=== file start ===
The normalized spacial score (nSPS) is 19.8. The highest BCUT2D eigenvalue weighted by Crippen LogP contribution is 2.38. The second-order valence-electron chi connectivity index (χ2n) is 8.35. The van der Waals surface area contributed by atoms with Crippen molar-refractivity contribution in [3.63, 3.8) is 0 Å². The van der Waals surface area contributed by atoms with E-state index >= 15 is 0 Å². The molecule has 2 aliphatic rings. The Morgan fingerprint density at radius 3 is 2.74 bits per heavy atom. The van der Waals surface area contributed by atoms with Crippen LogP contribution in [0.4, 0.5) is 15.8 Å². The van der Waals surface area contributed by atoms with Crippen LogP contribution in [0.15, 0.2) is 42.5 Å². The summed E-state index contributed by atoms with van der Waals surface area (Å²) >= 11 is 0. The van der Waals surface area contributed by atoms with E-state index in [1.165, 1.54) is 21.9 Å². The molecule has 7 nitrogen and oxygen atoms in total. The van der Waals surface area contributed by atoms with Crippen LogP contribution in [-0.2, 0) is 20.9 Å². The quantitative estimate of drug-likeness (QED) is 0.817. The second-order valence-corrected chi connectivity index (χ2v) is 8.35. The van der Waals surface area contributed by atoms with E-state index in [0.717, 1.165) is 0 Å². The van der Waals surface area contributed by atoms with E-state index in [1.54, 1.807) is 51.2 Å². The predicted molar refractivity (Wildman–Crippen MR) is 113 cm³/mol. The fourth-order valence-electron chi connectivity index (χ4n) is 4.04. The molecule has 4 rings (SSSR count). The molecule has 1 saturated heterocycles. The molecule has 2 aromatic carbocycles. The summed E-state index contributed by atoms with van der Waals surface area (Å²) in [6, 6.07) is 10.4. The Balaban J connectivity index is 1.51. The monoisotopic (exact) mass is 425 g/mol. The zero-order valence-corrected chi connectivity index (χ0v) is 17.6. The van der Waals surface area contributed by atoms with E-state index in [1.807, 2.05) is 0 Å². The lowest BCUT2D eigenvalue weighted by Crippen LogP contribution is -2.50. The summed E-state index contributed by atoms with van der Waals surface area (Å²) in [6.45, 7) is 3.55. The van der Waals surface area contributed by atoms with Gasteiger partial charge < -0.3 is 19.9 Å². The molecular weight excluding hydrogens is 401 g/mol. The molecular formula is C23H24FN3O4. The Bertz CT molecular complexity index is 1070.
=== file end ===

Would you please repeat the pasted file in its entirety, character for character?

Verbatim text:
The normalized spacial score (nSPS) is 19.8. The highest BCUT2D eigenvalue weighted by Crippen LogP contribution is 2.38. The second-order valence-electron chi connectivity index (χ2n) is 8.35. The van der Waals surface area contributed by atoms with Crippen molar-refractivity contribution in [3.63, 3.8) is 0 Å². The van der Waals surface area contributed by atoms with E-state index >= 15 is 0 Å². The molecule has 2 aliphatic rings. The Morgan fingerprint density at radius 3 is 2.74 bits per heavy atom. The van der Waals surface area contributed by atoms with Crippen LogP contribution in [0.4, 0.5) is 15.8 Å². The van der Waals surface area contributed by atoms with Crippen LogP contribution in [0.15, 0.2) is 42.5 Å². The summed E-state index contributed by atoms with van der Waals surface area (Å²) >= 11 is 0. The van der Waals surface area contributed by atoms with E-state index in [1.165, 1.54) is 21.9 Å². The molecule has 7 nitrogen and oxygen atoms in total. The van der Waals surface area contributed by atoms with Crippen LogP contribution in [-0.2, 0) is 20.9 Å². The quantitative estimate of drug-likeness (QED) is 0.817. The second-order valence-corrected chi connectivity index (χ2v) is 8.35. The van der Waals surface area contributed by atoms with E-state index in [0.717, 1.165) is 0 Å². The van der Waals surface area contributed by atoms with E-state index in [1.54, 1.807) is 51.2 Å². The predicted molar refractivity (Wildman–Crippen MR) is 113 cm³/mol. The fourth-order valence-electron chi connectivity index (χ4n) is 4.04. The molecule has 4 rings (SSSR count). The molecule has 1 saturated heterocycles. The molecule has 2 aromatic carbocycles. The summed E-state index contributed by atoms with van der Waals surface area (Å²) in [6, 6.07) is 10.4. The Balaban J connectivity index is 1.51. The monoisotopic (exact) mass is 425 g/mol. The zero-order valence-corrected chi connectivity index (χ0v) is 17.6. The van der Waals surface area contributed by atoms with E-state index in [1.807, 2.05) is 0 Å². The lowest BCUT2D eigenvalue weighted by Crippen LogP contribution is -2.50. The summed E-state index contributed by atoms with van der Waals surface area (Å²) in [6.45, 7) is 3.55. The van der Waals surface area contributed by atoms with Gasteiger partial charge < -0.3 is 19.9 Å². The molecular weight excluding hydrogens is 401 g/mol. The molecular formula is C23H24FN3O4. The Bertz CT molecular complexity index is 1070.